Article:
Spotted in yesterdays Times by Mathew Clayton. Written by Nico Hines;
An unusual rotating ice circle, normally found in the cooler rivers of Scandinavia or North America, has formed in the UK waterways.
The cause of the rare phenomenon is unclear, with very little scientific evidence available to explain the formation of the discs. UFO-enthusiasts claim that, like crop circles, the perfect discs are created by visiting aliens, but scientists believe the extreme cold weather combined with an unusual current is the more likely reason.
The 10ft disc was seen by a rambler on the River Otter in Devon, who estimated that it was spinning through 360 degrees every four minutes.
The Meteorological Office said today that they could not explain why the ice circle appeared last week.
“We’re kind of a bit stumped to be honest,” a spokesman said. “Our best guess, and it is a guess, would be that it was formed by some kind of a circular eddy set up in the river. We have not seen anything like this before and we’ve no idea why they seem to be more common in Scandinavia.”
The disc was spotted on January 7 as temperatures in southern England reached as low as minus 10C. The freeze caused unusual behaviour amongst British wildlife, which is ill prepared for such conditions. The rare cold snap may also have caused the ice formation, which has been recently recorded and investigated in the US and Sweden.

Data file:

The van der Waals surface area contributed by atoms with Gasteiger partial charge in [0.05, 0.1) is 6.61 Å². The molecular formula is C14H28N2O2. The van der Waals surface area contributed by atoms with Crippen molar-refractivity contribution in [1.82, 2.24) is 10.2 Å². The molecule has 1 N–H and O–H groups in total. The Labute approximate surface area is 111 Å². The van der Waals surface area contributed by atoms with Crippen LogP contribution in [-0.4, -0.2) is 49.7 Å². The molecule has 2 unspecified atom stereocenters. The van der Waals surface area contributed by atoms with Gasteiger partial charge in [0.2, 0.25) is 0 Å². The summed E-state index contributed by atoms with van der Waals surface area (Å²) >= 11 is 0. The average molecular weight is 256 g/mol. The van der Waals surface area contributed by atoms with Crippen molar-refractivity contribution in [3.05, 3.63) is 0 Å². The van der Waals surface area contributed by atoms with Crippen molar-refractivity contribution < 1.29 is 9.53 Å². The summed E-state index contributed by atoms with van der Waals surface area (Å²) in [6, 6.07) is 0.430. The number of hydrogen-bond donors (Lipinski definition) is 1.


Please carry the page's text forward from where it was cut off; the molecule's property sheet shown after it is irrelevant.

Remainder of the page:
Mystery has surrounded the discs since they were first described as long ago as the nineteenth century. A drawing of an ice circle was published in the Scientific American in 1895. Illustrated London News also catalogued one that formed near Toronto in 1930 under the headline “Jack Frost describes a circle”.
The lack of a clear explanation from the scientific community allowed conspiracy theorists to add the ice circles to the annals of “unexplained phenomena” until 1993 when MIT attempted to end the debate.
Ice circles began to form on the Charles River in Cambridge, Massachusetts, which runs through the MIT campus, prompting scientists at the university to study their formation.
David Ricks, an ocean engineering graduate, helped systematically rule out effluent from submerged pipes, down draughts from helicopters, alien activity, bubbles from decomposition and underwater springs.
He concluded that eddies from the Harvard bridge caused parts of the sheet ice to break away and the movement of the ice created circular holes which were filled by further ice formation. Other theories suggest that slow moving rivers can create eddies which spin the ice until it takes on a circular shape.
Photographs of the phenomenon emerged from Russia recently, and it appears that the discs are quite common in Norway as well as Sweden, where they have been recorded on the River Ljusnan measuring up to 200m wide, as well as on the River Pite and on Lake Hotagssjon.